(Bloomberg) — China’s worsening property slump dampened market sentiment as the nation’s equities extended a selloff. Treasury yields edged toward new highs.
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An Asian equity gauge was set for its lowest close since June as stocks fell across the region. Shares in mainland China declined while almost all of the 80 members of Hong Kong’s Hang Seng Index slipped. The CSI 300 Index, which is the benchmark of onshore Chinese shares, is now close to erasing all of the gains it made after the Politburo meeting last month amid signs of deterioration in the economy. Europe and US equity futures wiped out earlier gains to trade lower.
Treasury yields edged up toward levels last seen in November after producer prices in the US on Friday increased more than expected, threatening to help keep rates higher for longer. That also boosted the dollar.
Country Garden Holdings Co., once China’s largest private-sector developer by sales, is in the spotlight as the company is at risk of joining a slew of defaulters if it fails to make coupon payments on two dollar bonds within a 30-day grace period. Its shares dropped more than 19% in Hong Kong on Monday, after closing below HK$1 for the first time ever last week.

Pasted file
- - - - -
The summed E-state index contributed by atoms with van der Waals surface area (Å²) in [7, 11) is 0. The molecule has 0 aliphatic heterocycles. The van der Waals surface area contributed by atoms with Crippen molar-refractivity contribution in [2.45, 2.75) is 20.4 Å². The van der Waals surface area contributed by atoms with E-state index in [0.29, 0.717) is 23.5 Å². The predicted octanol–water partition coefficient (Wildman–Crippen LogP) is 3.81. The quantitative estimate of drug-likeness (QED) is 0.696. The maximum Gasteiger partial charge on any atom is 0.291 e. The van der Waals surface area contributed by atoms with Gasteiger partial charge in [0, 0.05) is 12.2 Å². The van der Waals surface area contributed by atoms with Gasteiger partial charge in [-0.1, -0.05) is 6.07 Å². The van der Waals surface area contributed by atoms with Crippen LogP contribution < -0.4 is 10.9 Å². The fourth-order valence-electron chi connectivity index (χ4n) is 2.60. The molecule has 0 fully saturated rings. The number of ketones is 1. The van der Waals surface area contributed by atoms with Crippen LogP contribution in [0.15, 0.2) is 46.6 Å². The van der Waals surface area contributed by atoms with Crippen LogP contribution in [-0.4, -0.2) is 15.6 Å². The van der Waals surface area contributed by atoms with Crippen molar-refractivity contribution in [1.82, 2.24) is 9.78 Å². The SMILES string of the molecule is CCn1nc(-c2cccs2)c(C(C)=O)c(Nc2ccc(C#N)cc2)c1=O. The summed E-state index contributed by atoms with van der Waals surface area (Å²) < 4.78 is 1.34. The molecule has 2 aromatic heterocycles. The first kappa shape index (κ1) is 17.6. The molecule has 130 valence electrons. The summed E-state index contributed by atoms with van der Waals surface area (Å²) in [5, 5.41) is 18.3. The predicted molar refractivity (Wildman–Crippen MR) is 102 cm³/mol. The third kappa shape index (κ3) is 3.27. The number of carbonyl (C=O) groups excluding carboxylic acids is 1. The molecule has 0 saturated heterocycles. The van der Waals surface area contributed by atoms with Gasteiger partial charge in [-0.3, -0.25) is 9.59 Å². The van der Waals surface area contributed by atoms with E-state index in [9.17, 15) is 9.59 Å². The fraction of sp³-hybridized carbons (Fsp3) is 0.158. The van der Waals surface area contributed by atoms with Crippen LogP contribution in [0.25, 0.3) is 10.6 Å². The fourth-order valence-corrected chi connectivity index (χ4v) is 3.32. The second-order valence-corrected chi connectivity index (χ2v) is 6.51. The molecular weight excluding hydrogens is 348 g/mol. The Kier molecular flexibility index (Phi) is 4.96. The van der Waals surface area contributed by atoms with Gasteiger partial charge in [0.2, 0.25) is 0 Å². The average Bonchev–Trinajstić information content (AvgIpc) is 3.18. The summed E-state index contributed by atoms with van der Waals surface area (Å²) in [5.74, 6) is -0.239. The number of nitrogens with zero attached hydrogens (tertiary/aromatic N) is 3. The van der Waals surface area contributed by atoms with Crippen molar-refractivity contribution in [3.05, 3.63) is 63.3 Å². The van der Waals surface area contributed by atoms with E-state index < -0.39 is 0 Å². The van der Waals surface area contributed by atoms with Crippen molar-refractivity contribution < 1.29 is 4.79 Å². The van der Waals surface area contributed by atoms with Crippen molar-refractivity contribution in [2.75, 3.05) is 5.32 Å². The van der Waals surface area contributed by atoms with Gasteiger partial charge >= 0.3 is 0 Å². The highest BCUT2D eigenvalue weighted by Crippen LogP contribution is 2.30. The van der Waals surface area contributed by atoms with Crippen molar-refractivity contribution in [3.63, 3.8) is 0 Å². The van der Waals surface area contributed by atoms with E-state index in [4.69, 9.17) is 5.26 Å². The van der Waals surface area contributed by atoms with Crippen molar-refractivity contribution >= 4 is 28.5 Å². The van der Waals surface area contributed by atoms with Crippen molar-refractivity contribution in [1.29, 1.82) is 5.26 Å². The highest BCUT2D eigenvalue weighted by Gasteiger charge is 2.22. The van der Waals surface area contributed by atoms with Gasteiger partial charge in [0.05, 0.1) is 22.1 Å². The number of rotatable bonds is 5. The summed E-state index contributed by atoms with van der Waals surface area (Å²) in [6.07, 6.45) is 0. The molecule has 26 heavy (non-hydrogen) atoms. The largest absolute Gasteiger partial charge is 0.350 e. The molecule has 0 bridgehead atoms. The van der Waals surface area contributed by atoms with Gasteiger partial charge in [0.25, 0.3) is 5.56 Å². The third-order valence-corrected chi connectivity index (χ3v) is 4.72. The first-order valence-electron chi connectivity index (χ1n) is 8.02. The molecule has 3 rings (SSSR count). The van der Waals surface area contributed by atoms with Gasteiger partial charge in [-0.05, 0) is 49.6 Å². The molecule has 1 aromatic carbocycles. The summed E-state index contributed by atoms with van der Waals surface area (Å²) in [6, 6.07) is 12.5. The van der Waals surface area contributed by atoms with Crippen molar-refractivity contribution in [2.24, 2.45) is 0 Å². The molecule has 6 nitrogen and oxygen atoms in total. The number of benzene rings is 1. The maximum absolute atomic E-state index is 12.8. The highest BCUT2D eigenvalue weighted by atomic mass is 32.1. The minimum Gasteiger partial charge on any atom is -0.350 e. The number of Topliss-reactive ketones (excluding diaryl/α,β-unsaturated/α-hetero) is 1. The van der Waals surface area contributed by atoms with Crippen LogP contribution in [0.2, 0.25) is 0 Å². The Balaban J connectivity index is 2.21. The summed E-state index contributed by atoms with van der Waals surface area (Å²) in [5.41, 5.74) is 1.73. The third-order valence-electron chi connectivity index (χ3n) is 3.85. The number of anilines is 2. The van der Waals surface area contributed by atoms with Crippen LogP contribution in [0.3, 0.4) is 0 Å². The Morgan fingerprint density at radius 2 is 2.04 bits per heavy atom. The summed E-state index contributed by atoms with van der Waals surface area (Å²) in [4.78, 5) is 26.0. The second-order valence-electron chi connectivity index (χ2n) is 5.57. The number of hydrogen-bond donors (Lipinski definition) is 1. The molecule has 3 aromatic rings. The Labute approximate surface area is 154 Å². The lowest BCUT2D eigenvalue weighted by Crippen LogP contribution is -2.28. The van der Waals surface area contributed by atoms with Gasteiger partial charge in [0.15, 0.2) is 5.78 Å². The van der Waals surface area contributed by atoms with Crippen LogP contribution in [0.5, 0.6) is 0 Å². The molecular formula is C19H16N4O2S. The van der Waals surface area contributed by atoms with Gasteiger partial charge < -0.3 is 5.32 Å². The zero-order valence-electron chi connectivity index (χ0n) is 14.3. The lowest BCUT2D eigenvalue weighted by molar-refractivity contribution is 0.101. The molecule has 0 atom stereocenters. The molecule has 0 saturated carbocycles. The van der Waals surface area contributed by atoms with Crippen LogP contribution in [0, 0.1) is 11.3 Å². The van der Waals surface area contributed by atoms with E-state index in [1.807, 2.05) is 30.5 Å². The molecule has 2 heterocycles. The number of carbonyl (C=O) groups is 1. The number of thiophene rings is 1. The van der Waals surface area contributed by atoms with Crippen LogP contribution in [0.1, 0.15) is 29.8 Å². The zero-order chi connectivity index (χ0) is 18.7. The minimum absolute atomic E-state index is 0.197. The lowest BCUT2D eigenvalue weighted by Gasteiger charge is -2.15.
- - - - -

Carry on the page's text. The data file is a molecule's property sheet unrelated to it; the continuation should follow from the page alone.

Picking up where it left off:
Investors at the moment are not pricing in the possibility that Chinese officials will come in with the necessary toolkit to improve the situation, according to Yan Wang, chief emerging-market and China strategist at Alpine Macro Inc.
“There’s plenty of pessimism,” he said on Bloomberg Television. “Some of the developers obviously are trading at very depressed levels. So the market is not pricing for that.”
Recent data shows China’s bank loans slid to a 14-year low, consumer and producer prices both declined, and exports slid the most since February 2020. Adding to the jitters is news that one of China’s largest largest private wealth managers missed payments on investment products sold to the nation’s high-net worth clients and corporations, stoking fears more defaults may happen in such products.